Blazons & Genealogy Notes
Ar. a lion’s head erased gu. Crest—A lion’s head collared or.
Ar. a lion’s head erased gu. Crest—A lion’s head collared or.
This uncommon and interesting name is a dialectual alternative of a name of German origin, ‘Dung.’ It is either a geographical name for a person who resided on a piece of developed dry land in marshy surroundings or a geographical name from any of the different places named with the grammarian term for such a piece of land. Alternatively, this name is considered to be a metonymic form of Duncan or Dunkane and acquired from the Gaelic, ‘Domchad,’ or the pre 10th Century, which means ‘brown fighter.’ The name was important at the end of the 17th Century and 18th Century, George Montague Dunk being Champion of Halifax and creator of Halifax, Nova Scotia in 1749.
More common variations are: Dunka, Dunko, Duenk, Dunik, Dunck, Dunke, Deunk, Dunak, Dunky, Dunek.
The surname Dunk first appeared in Berkshire at Little Wittenham, a church, in the union of Wallingford, hundred of Ock. The parish contains memorials to the Dunche family. Sinodun Hill, in the neighborhood, is enclosed by an old intrenchment thought to be British.”
The very first recorded spelling of the family was shown to be that of Willelmus Dunecan, dated about 1135, in the “The Land of Rosin Charter.” It was during the time of King David I, dated 1124 – 1135. The origin of surnames during this period became a necessity with the introduction of personal taxation. It came to be known as Poll Tax in England.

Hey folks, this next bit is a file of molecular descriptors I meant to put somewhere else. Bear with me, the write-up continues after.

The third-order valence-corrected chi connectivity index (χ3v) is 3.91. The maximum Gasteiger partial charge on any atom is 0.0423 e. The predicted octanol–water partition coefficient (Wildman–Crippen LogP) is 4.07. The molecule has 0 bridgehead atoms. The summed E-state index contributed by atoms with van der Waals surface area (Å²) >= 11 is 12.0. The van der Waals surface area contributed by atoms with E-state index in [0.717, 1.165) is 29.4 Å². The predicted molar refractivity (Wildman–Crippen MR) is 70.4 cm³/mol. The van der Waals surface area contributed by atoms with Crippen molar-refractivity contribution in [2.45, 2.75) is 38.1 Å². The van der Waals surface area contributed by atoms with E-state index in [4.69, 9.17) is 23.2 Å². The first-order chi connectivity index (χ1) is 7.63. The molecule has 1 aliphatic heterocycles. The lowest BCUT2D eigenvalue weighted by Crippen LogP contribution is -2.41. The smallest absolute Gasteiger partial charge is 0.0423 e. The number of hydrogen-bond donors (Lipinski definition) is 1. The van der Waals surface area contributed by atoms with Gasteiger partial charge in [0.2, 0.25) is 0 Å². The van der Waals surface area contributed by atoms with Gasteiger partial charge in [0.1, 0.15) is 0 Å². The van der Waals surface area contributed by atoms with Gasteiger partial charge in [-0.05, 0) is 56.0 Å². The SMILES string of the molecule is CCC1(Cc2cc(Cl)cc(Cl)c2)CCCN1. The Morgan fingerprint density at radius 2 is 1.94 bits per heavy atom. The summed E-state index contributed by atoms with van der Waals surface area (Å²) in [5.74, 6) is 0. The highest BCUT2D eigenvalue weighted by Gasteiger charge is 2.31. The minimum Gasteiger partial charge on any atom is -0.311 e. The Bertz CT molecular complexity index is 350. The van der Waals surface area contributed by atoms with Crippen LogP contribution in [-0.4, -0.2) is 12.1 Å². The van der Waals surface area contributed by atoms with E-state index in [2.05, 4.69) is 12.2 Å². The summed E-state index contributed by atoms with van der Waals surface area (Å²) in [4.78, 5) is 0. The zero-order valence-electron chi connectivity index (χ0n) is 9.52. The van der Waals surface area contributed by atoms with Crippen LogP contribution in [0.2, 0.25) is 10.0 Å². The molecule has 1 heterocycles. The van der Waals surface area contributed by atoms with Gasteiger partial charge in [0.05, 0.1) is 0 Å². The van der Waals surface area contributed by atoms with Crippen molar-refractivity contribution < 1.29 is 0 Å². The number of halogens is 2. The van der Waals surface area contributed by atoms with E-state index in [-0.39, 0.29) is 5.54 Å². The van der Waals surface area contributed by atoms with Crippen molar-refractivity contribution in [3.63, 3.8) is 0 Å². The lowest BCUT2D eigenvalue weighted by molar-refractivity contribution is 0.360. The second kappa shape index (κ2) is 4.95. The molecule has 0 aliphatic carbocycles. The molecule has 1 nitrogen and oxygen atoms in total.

Many of the people with surname Dunk had moved to Ireland during the 17th century.
Individuals with the surname Dunk landed in the United States in two different centuries respectively in the 18th, and 19th. Some of the people with the name Dunk who arrived in the United States in the 18th century included Edward Dunk, who settled in New England in 1748.
The following century saw much more Dunk surnames arrive. Some of the people with the surname Dunk who arrived in the United States in the 19th century included Charles, David, Henry, Robert, and William Dunk, who all arrived in Philadelphia between 1850 and 1860.
Some of the individuals with the surname Dunk who landed in Australia in the 19th century included Thomas Dunk arrived in Adelaide, Australia aboard the ship “Harpley” in the year 1848. Mary Dunk also arrived in Adelaide, Australia aboard the ship “Harpley” in the same year 1848. Charlotte Dunk arrived in Adelaide, Australia aboard the ship “Harpley” in 1848. John Palmer Dunk and Alfred Dunk, both arrived in Adelaide, Australia aboard the ship “Harpley” in the same year 1848.
Here is the population distribution of the last name Dunk: England 1,490; United States 1,234; Australia 728; Canada 581; Netherlands 230; South Africa 183; Germany 134; Jamaica 107; Scotland 105; Brazil 95.
Ben Robert Dunk was born in March 1987 in Innisfail, Queensland. He is an Australian professional cricket player. After playing for the Queensland Bulls, he is now settled to the Tasmanian Tigers in the Australian interstate cricket as a left-handed batsman. He can also play as a wicket-keeper. He has been employed for 2014 by the Mumbai Indians and will be playing in the Indian Premier League. He made his Twenty International appearance for Australia against South Africa in November 2014.